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Friday, September 06, 2019

Comments on August Employment Report

by Calculated Risk on 9/06/2019 09:14:00 AM

The headline jobs number at 105 thousand for August ex-Census (130K total including temp Census hires) was well below consensus expectations of 158 thousand, and the previous two months were revised down 20 thousand, combined. The unemployment rate was unchanged at 3.7%. There was good news with the increase in the participation rate and employment-population ratio. But overall this was a disappointing employment report. Note: See: How to Report the Monthly Employment Number excluding Temporary Census Hiring

Earlier: August Employment Report: 105,000 Jobs Added Ex-Census, 3.7% Unemployment Rate

In August, the year-over-year employment change was 2.074 million jobs including Census hires (note: this will be revised down significantly in February with the benchmark revision).

Average Hourly Earnings

Wage growth was at expectations. From the BLS:

"In August, average hourly earnings for all employees on private nonfarm payrolls rose by 11 cents to $28.11, following 9-cent gains in both June and July. Over the past 12 months, average hourly earnings have increased by 3.2 percent."
Wages CES, Nominal and RealThis graph is based on “Average Hourly Earnings” from the Current Employment Statistics (CES) (aka "Establishment") monthly employment report. Note: There are also two quarterly sources for earnings data: 1) “Hourly Compensation,” from the BLS’s Productivity and Costs; and 2) the Employment Cost Index which includes wage/salary and benefit compensation.

The graph shows the nominal year-over-year change in "Average Hourly Earnings" for all private employees.  Nominal wage growth was at 3.2% YoY in August.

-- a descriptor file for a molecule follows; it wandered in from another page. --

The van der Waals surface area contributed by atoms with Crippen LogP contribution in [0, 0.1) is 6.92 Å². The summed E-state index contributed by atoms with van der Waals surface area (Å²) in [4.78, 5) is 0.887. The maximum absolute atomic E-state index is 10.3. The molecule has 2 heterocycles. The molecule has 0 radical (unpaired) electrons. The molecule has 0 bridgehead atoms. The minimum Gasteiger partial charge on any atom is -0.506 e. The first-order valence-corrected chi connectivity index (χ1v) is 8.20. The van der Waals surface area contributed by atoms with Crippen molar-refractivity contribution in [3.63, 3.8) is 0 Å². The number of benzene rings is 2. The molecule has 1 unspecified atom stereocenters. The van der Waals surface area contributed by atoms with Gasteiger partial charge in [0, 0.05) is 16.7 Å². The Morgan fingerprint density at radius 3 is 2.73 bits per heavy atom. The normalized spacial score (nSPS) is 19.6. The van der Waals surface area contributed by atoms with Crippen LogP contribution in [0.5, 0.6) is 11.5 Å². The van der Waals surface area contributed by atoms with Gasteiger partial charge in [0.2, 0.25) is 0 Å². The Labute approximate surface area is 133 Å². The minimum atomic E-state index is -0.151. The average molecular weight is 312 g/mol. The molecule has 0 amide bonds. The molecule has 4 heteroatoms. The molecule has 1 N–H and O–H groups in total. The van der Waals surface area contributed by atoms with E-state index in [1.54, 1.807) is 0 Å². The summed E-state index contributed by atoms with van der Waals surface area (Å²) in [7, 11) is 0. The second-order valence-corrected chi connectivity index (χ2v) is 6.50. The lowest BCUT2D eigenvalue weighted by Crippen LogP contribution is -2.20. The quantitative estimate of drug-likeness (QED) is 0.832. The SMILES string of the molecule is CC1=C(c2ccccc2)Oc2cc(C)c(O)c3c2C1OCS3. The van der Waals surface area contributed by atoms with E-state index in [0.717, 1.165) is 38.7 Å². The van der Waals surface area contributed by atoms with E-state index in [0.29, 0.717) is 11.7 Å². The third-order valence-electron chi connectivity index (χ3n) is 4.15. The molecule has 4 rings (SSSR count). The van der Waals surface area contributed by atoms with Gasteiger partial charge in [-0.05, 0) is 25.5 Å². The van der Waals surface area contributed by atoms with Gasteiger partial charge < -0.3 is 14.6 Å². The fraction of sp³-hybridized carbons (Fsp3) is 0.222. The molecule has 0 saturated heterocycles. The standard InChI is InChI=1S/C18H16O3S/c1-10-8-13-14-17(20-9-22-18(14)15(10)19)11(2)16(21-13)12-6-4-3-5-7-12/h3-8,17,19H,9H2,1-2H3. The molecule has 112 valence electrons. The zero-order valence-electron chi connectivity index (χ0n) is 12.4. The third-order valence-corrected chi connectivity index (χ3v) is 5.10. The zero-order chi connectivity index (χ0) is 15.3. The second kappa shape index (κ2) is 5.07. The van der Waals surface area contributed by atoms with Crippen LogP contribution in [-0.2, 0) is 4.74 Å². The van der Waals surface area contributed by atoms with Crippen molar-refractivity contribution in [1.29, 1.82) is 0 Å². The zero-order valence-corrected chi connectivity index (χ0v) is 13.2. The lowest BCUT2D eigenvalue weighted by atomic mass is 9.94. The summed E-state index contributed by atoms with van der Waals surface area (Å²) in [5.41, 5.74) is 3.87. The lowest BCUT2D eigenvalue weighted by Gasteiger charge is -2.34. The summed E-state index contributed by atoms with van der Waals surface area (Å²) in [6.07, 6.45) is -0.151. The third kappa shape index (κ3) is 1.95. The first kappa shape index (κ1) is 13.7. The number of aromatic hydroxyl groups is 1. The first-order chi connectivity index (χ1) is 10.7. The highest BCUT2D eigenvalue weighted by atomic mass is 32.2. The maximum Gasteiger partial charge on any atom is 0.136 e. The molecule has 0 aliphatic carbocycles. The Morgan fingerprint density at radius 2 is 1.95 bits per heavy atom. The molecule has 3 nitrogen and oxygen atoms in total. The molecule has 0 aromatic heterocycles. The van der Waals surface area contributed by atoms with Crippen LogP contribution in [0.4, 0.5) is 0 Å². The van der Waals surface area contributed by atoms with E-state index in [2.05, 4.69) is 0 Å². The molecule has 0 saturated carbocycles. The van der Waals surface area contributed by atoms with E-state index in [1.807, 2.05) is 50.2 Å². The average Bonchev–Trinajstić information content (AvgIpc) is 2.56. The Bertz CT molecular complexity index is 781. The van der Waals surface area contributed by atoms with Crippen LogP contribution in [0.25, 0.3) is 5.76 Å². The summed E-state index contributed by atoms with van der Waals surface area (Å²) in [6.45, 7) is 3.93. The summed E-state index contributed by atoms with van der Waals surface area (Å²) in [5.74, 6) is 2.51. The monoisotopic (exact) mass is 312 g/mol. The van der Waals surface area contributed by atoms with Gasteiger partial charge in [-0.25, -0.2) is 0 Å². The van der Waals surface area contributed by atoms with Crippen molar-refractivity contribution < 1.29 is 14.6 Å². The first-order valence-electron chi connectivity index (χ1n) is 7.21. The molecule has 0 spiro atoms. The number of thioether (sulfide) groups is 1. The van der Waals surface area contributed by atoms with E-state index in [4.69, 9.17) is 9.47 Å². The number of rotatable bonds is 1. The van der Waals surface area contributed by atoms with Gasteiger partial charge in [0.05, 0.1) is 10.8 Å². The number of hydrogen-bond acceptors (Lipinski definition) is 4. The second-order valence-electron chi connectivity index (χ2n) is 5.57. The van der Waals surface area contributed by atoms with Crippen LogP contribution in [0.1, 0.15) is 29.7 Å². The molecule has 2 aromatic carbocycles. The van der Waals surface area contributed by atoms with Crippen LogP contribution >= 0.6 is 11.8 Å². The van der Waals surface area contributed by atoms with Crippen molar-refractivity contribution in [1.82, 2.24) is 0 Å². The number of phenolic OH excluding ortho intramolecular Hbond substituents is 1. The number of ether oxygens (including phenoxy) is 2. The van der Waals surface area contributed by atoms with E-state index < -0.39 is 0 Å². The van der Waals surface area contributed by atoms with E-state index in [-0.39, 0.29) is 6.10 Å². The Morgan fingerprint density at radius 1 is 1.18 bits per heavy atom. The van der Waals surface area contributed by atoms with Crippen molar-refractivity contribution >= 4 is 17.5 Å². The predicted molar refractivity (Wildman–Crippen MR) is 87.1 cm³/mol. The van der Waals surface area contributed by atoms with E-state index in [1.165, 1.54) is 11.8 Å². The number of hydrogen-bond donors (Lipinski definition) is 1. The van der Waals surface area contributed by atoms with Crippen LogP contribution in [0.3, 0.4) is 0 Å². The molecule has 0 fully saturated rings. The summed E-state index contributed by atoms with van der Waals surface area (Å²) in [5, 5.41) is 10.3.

Wage growth had been generally trending up, but has weakened recently.

Prime (25 to 54 Years Old) Participation

Employment Population Ratio, 25 to 54Since the overall participation rate has declined due to cyclical (recession) and demographic (aging population, younger people staying in school) reasons, here is the employment-population ratio for the key working age group: 25 to 54 years old.

In the earlier period the participation rate for this group was trending up as women joined the labor force. Since the early '90s, the participation rate moved more sideways, with a downward drift starting around '00 - and with ups and downs related to the business cycle.

The 25 to 54 participation rate increased in August to 82.6% from 82.0% in July, and the 25 to 54 employment population ratio was increased to 80.0% from 79.5%.

Part Time for Economic Reasons

Part Time WorkersFrom the BLS report:
"The number of persons employed part time for economic reasons (sometimes referred to as involuntary part-time workers) increased by 397,000 to 4.4 million in August; this increase follows a decline of similar magnitude in July. These individuals, who would have preferred full-time employment, were working part time because their hours had been reduced or they were unable to find full-time jobs."
The number of persons working part time for economic reasons increased in August to 4.381 million from 3.984 million in July.   The number of persons working part time for economic reason has been generally trending down.

These workers are included in the alternate measure of labor underutilization (U-6) that increased to 7.2% in August.

Unemployed over 26 Weeks

Unemployed Over 26 WeeksThis graph shows the number of workers unemployed for 27 weeks or more.

According to the BLS, there are 1.243 million workers who have been unemployed for more than 26 weeks and still want a job. This was up from 1.166 million in July.


The headline jobs number was well below expectations, and the previous two months were revised down.  The headline unemployment rate was unchanged at 3.7%. Wage growth was at expectations.

Some good news is the participation rate and employment-population rate increased.

Overall this was a disappointing jobs report.   The economy added 1.239 million jobs through August 2019 ex-Census, down from 1.871 million jobs during the same period of 2018 (although 2018 will be revised down with benchmark revision to be released in February 2020).   So job growth has slowed.